Thursday, March 28, 2013

A Bunny Blog Hop

A Tisket, A Tasket, Freebies for your Basket!
Several phenomenal teachers and bloggers are joining forces for an amazing bunny blog hop!  As you follow us along the bunny trail, you will visit some of your favorite blogs and discover a few new blogs too!  Each with a fabulous freebie just for you!

Thank you for hopping on over to my blog! 

The Power of Goal Setting

 Fluency Goal Tracker

It is never too late for setting goals with your students.  I know, most of us are entering the fourth quarter and  you are probably thinking what good is setting a goal now going to do?  A lot!  I am actually really looking forward to the fourth quarter because we have finished our standardized testing in our state, which is going to allow me time to really focus on some the basic needs of my students, especially in reading.

This has been a really interesting year for me.  This is only my third year of teaching and I am not a traditionally certified teacher.  I came through an alternate certification program through The New Teacher Project.  Every year has been like my first year of teaching because I have been in a completely new role.  My first year I was a push-in/full inclusion special educator.  Last year, I was a resource teacher and I also co-taught a language arts class.  This year, I am a self-contained English Language Arts and Mathematics teacher as well as a co-teacher in a social studies class and a science class where the majority of the students on my caseload are taught.  Since this is the first year where I am my students only teacher for language arts and math, it has involved a large learning curve.  I am teaching grade level curriculum instead of just focusing on Individualized Education Programs (IEP) goals and objectives.

As part of my certification classes, I was required to use curriculum based measurement (CBM) diagnostics and assessments to track the progress of a set of my students as well as use the results of the diagnostic assessments to set goals for my students and then track their progress towards those goals.  My first year of teaching I was working with first grade students with special needs and I didn't involve my students in the goal setting process at first.  I saw minimal progress.  Then half way through the year I decided to involve my students in the goal setting process.  I let them know their previous scores and what goal I set for them for that week. After the assessment (I was working on reading fluency so I was using the Dynamic Indicators of Basic Ealry Literacy Skills, also known as DIBELS), the student and I would talk about whether or not they met the goal and together we would set a reasonable goal for the next progress monitoring assessment. I saw significant progress immediately!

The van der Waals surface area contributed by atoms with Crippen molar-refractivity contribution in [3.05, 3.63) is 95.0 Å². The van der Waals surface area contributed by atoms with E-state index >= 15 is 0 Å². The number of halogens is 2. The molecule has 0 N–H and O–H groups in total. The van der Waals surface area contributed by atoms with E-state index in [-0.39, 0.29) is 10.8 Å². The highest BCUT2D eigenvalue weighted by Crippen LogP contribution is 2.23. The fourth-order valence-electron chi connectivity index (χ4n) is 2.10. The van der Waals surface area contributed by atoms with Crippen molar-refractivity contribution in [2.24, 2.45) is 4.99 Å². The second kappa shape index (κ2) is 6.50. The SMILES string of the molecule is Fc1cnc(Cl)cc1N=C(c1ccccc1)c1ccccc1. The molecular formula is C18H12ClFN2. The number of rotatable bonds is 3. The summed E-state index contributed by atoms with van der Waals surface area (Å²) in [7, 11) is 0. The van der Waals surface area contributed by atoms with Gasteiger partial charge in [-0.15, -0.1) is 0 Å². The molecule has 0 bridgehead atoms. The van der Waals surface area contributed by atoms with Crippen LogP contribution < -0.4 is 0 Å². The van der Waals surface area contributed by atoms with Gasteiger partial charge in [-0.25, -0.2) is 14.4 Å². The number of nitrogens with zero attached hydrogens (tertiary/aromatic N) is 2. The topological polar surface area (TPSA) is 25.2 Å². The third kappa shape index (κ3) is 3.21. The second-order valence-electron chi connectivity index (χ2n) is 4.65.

Students want to be successful. Your tough students especially want to be successful even if it feels like the opposite. Many times your tough students and students with disabilities have experienced so much failure and negative feedback that they turn off.  I have found that involving students in goal setting can be a powerful tool in helping to motivate your toughest students.  By setting goals with input from students, you motivate them.  Their competitive spirit starts to kick in and they want to beat their last score and maybe even beat the goal you have set together.  Use this to your advantage!

I have continued to use DIBELS, which can be downloaded for free, but I have started to also use, a free site where you can also keep track of the students scores and look at graphs of progress made as well as have students take some of the tests online so that you do not need to personally score them.  I love both of these sites. I really like the online part and the fact that has a math component.  However, I think it is important for students to personally chart their progress.  This allows them to see their progress over time and shows them that even small progress each time can lead to large gains.  It also can be used to teach important math skills, like bar graphs, intervals, etc.  By charting their progress, students stay invested and feel a sense of accomplishment.

In my next blog post, I will discuss the options for how often progress monitoring should be done.  To help you get started, please enjoy the freebie below that I have used with my students for goal setting and charting progress.  I hope you find it helpful!  I usually print out both sheets and then staple them inside a file folder for each student.  Have you ever involved your students in goal setting? How?

Thanks for stopping by and visiting!  If you are new to my blog and liked what you see, don't forget to follow me.  A Tisket, A Tasket, next up with a Freebie for your Basket is Stephany from Primary Possibilities.  Hop on over!
Primary Possibilities

Just in case you didn't join us from the beginning, here is an ordered list of all the participating blogs.

Stephany from Primary Possibilities
Sally from Elementary Matters
Lory from Fun for First
Linda from Primary Inspiration
Nicole from Mrs. Rios Teaches Second Grade
Brian from Hopkins' Hoppin' Happenings
Liz from The Happy Teacher
Jennie from JD's Rockin' Readers
Sarah from Learning is for Superstars
Teresa from Fun in K/1
Nikki from Teaching in Progress
Faith from Kindergarten Faith
Renee from Fantastic First Grade Froggies
Amy from Happy Teacher Heaven
Leah from Learn with Leah
Nicole from Teaching's a Hoot
Kristy from The Phonic's Phenomenon
Rich from Mr. Giso's Room to Read
Susanna from Whimsy Workshop
Amy from Motivate to Learn
Lola from Preschool Wonders
Kimberli from Mixing the Next Batch